April Salzano teaches college writing in Pennsylvania where she lives with her husband and two sons. Among other projects, she is writing a memoir on raising a child with autism. Her work on the subject most recently appeared in Rattle.
I am not getting out on my roof,
though its 299 degree asphalt shingles
tempt my bare feet. Gables for handholds,
I could easily pretend I am window
on the steep incline, if I am caught filming
or photographing. Instead I remain crouched
on carpet, ear to the crack of light
under the closed bedroom door behind which
my son is supposed to be working
with his new therapist, #57 in 6 years.
I am fairly certain she is napping at his desk.
Worse things could be done to him,
to her if I find out her act is as fake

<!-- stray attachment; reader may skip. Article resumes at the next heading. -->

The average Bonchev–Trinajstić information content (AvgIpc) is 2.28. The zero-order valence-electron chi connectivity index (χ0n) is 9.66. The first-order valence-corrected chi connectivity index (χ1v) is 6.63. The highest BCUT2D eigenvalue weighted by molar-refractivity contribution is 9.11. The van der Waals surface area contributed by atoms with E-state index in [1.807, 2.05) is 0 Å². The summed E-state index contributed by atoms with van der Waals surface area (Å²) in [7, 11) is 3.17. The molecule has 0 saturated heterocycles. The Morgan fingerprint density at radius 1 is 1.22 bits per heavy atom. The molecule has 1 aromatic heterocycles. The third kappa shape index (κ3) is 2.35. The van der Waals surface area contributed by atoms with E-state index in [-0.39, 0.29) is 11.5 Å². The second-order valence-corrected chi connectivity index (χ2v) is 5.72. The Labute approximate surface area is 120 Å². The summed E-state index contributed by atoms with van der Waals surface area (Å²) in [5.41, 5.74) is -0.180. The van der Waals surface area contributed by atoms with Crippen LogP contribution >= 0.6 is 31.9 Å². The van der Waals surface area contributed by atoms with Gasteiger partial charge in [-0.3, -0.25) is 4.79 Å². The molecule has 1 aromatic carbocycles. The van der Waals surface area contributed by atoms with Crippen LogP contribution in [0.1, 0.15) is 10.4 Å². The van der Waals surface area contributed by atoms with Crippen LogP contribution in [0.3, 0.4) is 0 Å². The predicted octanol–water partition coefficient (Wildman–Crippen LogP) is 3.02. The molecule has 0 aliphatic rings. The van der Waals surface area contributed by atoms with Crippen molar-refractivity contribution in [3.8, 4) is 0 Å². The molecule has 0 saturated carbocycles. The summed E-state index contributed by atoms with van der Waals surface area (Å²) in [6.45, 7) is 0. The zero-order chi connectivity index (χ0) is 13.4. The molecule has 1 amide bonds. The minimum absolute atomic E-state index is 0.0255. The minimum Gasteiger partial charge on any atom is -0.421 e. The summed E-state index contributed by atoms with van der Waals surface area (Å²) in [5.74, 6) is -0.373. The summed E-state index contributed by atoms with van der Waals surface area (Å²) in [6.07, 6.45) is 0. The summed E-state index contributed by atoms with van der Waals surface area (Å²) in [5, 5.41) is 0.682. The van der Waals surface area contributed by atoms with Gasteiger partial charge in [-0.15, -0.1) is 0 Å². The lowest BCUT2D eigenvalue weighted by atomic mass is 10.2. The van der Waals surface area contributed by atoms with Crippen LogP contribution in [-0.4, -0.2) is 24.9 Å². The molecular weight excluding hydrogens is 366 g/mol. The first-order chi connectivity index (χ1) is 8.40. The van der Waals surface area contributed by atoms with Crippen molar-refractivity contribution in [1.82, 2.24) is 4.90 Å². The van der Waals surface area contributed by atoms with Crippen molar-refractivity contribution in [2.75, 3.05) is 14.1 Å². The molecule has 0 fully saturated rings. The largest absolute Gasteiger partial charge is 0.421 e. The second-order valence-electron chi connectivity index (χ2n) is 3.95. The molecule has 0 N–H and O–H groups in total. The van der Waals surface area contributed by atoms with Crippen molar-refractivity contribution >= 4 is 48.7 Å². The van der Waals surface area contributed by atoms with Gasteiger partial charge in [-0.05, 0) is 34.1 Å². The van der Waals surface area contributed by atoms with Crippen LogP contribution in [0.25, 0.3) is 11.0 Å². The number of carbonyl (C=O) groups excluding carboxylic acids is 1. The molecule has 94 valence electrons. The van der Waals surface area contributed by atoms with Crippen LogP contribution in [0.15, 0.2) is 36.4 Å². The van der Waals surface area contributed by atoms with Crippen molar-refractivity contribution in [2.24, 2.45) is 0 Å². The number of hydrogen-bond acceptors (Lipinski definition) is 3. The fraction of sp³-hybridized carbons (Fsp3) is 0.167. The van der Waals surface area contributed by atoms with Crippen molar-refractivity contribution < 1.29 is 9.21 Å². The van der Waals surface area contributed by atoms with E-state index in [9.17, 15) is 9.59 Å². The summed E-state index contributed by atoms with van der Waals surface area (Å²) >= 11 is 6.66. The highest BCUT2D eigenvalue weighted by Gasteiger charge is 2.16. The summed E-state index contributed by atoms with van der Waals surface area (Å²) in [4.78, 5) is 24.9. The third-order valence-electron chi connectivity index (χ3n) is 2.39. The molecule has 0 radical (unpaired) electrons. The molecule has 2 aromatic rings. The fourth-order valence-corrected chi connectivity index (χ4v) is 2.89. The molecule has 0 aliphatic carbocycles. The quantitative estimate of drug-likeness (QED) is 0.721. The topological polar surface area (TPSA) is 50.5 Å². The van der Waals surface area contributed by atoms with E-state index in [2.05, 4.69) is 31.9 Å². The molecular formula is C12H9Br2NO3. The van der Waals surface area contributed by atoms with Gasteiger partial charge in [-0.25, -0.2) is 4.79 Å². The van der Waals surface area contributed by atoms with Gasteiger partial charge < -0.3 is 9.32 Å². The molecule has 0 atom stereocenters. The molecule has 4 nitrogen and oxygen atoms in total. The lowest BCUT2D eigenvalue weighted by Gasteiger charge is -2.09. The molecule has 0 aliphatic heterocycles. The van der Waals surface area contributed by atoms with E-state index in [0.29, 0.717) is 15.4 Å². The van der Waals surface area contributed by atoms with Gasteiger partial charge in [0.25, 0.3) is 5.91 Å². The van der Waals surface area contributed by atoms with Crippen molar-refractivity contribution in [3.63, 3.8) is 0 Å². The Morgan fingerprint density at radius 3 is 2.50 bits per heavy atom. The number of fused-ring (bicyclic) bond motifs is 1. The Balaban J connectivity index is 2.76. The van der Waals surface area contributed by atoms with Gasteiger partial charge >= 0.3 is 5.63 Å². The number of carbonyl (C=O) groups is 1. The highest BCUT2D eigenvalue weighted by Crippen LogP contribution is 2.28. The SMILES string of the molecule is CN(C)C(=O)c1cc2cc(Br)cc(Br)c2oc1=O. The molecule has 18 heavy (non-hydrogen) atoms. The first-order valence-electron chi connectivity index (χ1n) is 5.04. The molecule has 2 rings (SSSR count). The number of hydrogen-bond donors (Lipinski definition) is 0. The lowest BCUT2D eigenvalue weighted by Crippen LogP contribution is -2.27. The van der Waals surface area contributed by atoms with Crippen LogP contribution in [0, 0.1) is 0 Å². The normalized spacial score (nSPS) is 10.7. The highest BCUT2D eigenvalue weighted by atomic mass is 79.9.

as her shade of blonde.
I listen to the silence as if my life
depends on hearing nothing, as if
I am hanging from a rooftop. Wheels
of a toy car scrape in recognizable repetition,
back and forth over a surface I can visualize
like I am in the room with him.
A timer beeps, marking what he has
been conditioned to respond to. Nothing.
Frantic fingers reset the timer, 5 beeps.
Repeat process every 5 minutes for 30.
Wheels keep sliding over wood.
He calls for me. She says nothing.
go the wheels without direction.
The car goes forward.
The car comes back
in reverse. It does not deviate from course.
No pretend people ask where they are going.
No imitation of horns, no destination.